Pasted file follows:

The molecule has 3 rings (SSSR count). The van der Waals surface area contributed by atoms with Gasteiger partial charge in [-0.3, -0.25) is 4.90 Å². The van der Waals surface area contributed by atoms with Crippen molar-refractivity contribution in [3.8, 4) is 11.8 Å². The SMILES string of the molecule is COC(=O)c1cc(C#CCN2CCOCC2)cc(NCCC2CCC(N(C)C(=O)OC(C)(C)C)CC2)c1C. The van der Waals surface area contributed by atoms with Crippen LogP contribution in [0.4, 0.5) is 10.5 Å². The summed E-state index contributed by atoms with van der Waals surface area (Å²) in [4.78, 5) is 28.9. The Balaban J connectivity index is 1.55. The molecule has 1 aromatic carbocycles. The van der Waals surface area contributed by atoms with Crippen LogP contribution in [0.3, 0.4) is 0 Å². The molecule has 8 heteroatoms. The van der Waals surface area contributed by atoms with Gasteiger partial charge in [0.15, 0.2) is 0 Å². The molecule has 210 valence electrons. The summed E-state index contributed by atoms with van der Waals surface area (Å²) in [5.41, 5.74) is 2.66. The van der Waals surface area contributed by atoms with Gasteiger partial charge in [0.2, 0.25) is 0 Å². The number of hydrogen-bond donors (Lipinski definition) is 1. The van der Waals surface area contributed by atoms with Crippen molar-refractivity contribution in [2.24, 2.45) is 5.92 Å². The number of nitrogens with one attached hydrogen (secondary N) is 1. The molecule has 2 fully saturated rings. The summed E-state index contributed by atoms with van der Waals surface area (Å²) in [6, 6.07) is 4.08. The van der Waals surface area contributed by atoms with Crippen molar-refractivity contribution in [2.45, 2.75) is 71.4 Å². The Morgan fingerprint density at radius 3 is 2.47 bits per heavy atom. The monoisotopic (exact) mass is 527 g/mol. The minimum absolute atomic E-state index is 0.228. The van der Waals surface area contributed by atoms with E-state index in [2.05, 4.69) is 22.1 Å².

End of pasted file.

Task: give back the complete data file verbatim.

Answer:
The molecule has 3 rings (SSSR count). The van der Waals surface area contributed by atoms with Gasteiger partial charge in [-0.3, -0.25) is 4.90 Å². The van der Waals surface area contributed by atoms with Crippen molar-refractivity contribution in [3.8, 4) is 11.8 Å². The SMILES string of the molecule is COC(=O)c1cc(C#CCN2CCOCC2)cc(NCCC2CCC(N(C)C(=O)OC(C)(C)C)CC2)c1C. The van der Waals surface area contributed by atoms with Crippen LogP contribution in [0.4, 0.5) is 10.5 Å². The summed E-state index contributed by atoms with van der Waals surface area (Å²) in [4.78, 5) is 28.9. The Balaban J connectivity index is 1.55. The molecule has 1 aromatic carbocycles. The van der Waals surface area contributed by atoms with Crippen LogP contribution in [0.3, 0.4) is 0 Å². The molecule has 8 heteroatoms. The van der Waals surface area contributed by atoms with Gasteiger partial charge in [0.15, 0.2) is 0 Å². The molecule has 210 valence electrons. The summed E-state index contributed by atoms with van der Waals surface area (Å²) in [5.41, 5.74) is 2.66. The van der Waals surface area contributed by atoms with Gasteiger partial charge in [0.2, 0.25) is 0 Å². The number of hydrogen-bond donors (Lipinski definition) is 1. The van der Waals surface area contributed by atoms with Crippen molar-refractivity contribution in [2.24, 2.45) is 5.92 Å². The number of nitrogens with one attached hydrogen (secondary N) is 1. The molecule has 2 fully saturated rings. The summed E-state index contributed by atoms with van der Waals surface area (Å²) in [6, 6.07) is 4.08. The van der Waals surface area contributed by atoms with Crippen molar-refractivity contribution in [2.45, 2.75) is 71.4 Å². The Morgan fingerprint density at radius 3 is 2.47 bits per heavy atom. The monoisotopic (exact) mass is 527 g/mol. The minimum absolute atomic E-state index is 0.228. The van der Waals surface area contributed by atoms with E-state index in [2.05, 4.69) is 22.1 Å².